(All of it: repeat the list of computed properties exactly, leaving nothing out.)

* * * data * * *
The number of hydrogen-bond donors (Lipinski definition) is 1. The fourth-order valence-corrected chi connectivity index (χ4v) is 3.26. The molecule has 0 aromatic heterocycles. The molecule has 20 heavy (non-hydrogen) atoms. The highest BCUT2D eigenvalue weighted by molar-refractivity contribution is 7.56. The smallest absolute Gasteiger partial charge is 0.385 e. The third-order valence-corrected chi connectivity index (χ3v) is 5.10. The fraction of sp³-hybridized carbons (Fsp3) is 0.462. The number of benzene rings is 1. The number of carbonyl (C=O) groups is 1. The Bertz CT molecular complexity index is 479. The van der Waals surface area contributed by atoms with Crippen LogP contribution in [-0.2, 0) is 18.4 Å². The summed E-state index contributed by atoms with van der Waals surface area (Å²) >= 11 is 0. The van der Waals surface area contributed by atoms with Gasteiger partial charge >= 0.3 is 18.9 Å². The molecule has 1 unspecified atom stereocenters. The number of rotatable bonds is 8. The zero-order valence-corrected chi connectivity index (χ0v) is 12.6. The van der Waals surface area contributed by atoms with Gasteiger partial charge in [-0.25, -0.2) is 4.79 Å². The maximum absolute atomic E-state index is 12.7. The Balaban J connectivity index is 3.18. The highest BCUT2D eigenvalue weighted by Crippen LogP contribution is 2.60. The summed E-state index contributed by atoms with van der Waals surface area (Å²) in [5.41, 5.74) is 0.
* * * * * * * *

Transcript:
The number of hydrogen-bond donors (Lipinski definition) is 1. The fourth-order valence-corrected chi connectivity index (χ4v) is 3.26. The molecule has 0 aromatic heterocycles. The molecule has 20 heavy (non-hydrogen) atoms. The highest BCUT2D eigenvalue weighted by molar-refractivity contribution is 7.56. The smallest absolute Gasteiger partial charge is 0.385 e. The third-order valence-corrected chi connectivity index (χ3v) is 5.10. The fraction of sp³-hybridized carbons (Fsp3) is 0.462. The number of benzene rings is 1. The number of carbonyl (C=O) groups is 1. The Bertz CT molecular complexity index is 479. The van der Waals surface area contributed by atoms with Crippen LogP contribution in [-0.2, 0) is 18.4 Å². The summed E-state index contributed by atoms with van der Waals surface area (Å²) >= 11 is 0. The van der Waals surface area contributed by atoms with Gasteiger partial charge >= 0.3 is 18.9 Å². The molecule has 1 unspecified atom stereocenters. The number of rotatable bonds is 8. The zero-order valence-corrected chi connectivity index (χ0v) is 12.6. The van der Waals surface area contributed by atoms with Gasteiger partial charge in [-0.25, -0.2) is 4.79 Å². The maximum absolute atomic E-state index is 12.7. The Balaban J connectivity index is 3.18. The highest BCUT2D eigenvalue weighted by Crippen LogP contribution is 2.60. The summed E-state index contributed by atoms with van der Waals surface area (Å²) in [5.41, 5.74) is 0.